Brevity is the Soul of Wit: Twitter in the Shakespeare Classroom

Brevity is the Soul of Wit: Twitter in the Shakespeare Classroom

Michael Ullyot (University of Calgary, Canada)
Copyright: © 2014 |Pages: 11
DOI: 10.4018/978-1-4666-4904-0.ch017
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In 2011, students in an introductory course on William Shakespeare used Twitter to pose questions about the texts being read. This assignment was designed to measure students’ preconceptions about the material and to focus part of each classroom session on the “conceptual change model” used in science education. This model was adapted to the humanities by pursuing student inquiries, because research methods in text-based disciplines are equally important to domain-specific concepts. This chapter describes the backward-design principles used to promote student engagement, the assignment’s methods to measure preconceptions, and the quantitative data about student engagement and classroom activities. It offers a model for other educators to integrate Twitter and other social networking platforms into their classrooms.
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As research in educational and cognitive psychology has shown, students bring their preconceptions to the classroom and use them to interpret new topics and texts (Bransford, Brown, Cocking, 2000). Educators need to assess those preconceptions to design learning activities that will address them; either by building upon accurate preconceptions, or by addressing inaccurate ones that impede the learning process. Let us define learning as the acquisition of both knowledge and of skills; and let us distinguish the humanities from the sciences as a group of disciplines whose objects of study are primarily textual, rather than the natural world. Learning outcomes in the sciences might include both knowledge of plate tectonics and skills in reading seismic charts. In the humanities, and particularly in the study of literature, they might include knowledge of a given text’s major themes, its genre, its characters and their relationships, and other factual and interpretive data — and the skills necessary to posit these interpretations, including the ability to read, annotate, and write critically about texts.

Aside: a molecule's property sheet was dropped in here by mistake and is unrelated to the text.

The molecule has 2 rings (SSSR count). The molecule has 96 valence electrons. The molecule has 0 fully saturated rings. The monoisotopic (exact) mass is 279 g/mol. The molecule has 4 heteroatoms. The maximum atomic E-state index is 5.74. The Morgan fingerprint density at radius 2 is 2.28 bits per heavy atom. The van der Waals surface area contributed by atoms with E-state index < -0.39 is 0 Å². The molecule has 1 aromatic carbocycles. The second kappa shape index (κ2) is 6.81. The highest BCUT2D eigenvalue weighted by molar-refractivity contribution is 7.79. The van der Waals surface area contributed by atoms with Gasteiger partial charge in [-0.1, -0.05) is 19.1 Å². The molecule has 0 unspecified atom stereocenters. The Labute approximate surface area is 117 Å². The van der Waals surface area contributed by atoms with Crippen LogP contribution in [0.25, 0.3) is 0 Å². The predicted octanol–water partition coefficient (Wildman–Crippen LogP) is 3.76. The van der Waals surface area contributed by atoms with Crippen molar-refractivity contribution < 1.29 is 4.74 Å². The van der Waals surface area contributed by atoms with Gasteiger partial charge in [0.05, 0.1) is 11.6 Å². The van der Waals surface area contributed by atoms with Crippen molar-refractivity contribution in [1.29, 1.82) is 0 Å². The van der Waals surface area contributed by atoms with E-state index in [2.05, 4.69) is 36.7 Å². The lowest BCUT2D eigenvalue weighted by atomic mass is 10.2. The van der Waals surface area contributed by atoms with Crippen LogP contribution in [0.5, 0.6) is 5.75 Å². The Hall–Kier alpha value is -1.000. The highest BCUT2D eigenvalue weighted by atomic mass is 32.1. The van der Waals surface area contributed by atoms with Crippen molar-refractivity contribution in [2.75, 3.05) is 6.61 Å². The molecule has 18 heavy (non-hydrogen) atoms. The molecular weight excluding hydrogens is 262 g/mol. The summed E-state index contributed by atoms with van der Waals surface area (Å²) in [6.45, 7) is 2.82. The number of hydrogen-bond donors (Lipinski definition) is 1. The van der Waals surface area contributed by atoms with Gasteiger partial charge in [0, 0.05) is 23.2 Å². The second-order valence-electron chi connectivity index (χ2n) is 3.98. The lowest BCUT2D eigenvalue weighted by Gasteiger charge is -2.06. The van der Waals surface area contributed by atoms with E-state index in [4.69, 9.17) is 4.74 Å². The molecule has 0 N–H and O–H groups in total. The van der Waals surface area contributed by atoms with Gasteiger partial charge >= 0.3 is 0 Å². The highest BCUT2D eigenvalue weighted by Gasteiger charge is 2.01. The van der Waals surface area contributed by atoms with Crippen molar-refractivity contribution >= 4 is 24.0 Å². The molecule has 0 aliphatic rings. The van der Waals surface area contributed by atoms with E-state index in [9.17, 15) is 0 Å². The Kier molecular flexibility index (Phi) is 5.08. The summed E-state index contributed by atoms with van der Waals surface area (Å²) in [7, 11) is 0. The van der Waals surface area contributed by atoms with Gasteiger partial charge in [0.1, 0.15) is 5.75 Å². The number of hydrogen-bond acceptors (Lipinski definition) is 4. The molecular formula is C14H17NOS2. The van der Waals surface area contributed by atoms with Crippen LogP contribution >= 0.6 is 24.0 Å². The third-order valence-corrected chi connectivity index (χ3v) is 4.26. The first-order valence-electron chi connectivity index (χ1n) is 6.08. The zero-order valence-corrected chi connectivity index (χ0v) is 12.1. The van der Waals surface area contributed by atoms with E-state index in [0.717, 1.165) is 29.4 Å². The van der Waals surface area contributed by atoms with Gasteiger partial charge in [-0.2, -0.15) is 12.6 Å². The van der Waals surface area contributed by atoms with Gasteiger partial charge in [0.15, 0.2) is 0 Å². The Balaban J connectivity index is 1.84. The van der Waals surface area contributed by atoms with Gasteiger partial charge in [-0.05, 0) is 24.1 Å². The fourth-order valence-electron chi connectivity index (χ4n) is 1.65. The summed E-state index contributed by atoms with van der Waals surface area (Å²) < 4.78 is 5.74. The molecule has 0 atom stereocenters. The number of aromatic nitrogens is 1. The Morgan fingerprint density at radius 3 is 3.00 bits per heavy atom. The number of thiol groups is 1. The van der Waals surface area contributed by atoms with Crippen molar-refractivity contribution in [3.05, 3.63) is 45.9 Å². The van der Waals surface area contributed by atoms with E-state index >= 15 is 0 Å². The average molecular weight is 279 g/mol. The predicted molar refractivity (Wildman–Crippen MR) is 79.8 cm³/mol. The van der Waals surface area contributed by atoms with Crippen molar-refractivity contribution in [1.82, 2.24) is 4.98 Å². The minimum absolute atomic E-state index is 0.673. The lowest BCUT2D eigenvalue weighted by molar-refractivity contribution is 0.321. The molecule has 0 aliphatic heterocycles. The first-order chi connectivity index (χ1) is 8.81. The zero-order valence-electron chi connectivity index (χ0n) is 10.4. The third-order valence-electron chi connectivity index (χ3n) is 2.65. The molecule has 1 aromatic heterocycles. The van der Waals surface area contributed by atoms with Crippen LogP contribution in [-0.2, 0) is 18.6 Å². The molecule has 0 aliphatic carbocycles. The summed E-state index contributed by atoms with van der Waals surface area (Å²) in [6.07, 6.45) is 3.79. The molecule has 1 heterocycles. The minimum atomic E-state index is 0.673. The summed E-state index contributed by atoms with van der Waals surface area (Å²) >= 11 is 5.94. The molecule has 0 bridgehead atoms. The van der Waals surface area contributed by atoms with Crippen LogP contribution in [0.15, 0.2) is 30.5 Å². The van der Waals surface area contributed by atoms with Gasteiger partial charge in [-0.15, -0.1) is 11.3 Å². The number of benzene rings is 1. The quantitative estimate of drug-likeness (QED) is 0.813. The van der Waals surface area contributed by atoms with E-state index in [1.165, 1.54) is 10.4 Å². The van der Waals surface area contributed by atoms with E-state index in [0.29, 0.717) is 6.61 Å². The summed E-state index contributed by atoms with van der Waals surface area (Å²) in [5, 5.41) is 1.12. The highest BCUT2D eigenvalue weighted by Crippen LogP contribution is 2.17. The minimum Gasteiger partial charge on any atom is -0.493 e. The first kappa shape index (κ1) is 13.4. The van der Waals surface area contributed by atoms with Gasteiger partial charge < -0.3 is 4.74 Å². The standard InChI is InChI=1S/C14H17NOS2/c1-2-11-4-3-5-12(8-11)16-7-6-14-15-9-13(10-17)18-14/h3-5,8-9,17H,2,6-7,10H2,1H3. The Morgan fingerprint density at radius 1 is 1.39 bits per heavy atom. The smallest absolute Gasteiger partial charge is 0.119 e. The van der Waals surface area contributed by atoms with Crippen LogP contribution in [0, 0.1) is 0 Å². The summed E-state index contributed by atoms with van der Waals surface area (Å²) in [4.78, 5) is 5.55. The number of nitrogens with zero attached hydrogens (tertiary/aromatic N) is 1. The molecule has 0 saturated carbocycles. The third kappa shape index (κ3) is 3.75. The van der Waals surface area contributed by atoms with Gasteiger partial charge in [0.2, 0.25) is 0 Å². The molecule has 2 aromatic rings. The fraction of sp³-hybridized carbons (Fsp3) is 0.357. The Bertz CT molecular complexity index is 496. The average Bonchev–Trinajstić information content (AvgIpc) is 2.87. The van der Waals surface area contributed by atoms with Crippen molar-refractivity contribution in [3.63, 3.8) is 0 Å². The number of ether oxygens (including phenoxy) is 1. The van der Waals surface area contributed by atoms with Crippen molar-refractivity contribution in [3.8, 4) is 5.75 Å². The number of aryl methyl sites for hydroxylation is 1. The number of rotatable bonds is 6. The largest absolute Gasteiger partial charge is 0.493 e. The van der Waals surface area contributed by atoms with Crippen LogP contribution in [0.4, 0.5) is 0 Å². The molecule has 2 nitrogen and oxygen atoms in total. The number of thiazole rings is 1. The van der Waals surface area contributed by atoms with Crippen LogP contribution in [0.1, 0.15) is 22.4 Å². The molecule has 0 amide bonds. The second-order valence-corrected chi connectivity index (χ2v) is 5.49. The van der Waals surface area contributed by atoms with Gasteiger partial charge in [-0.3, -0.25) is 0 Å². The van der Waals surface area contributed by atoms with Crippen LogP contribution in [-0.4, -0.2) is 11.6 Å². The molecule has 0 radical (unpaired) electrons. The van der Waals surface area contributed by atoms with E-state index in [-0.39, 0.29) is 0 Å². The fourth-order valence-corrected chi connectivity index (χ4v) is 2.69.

A student’s inaccurate preconceptions about the object of study are barriers to these learning outcomes in both disciplinary realms. To take an example from the sciences, a student who believes that the earth’s seasons are caused by its distance from the sun, rather than by the tilt of its axis, will have difficulty reconciling this belief with new concepts. Correcting misconceptions is essential to learning these concepts and facilitating a student’s movement from novice to expert (Engelmann and Huntoon, 2011).

Shakespeare is an author that most students have read or seen performed before they come to university, so many arrive with preconceived ideas about his texts. Many of these preconceptions are valid and constructive — for example, that Shakespeare’s language is difficult for modern readers. Appreciating this difficulty enables students to isolate the features of his idiom that are different from modern usage: his syntax, diction, abbreviations, verse forms, characters’ discrete registers, and so on.

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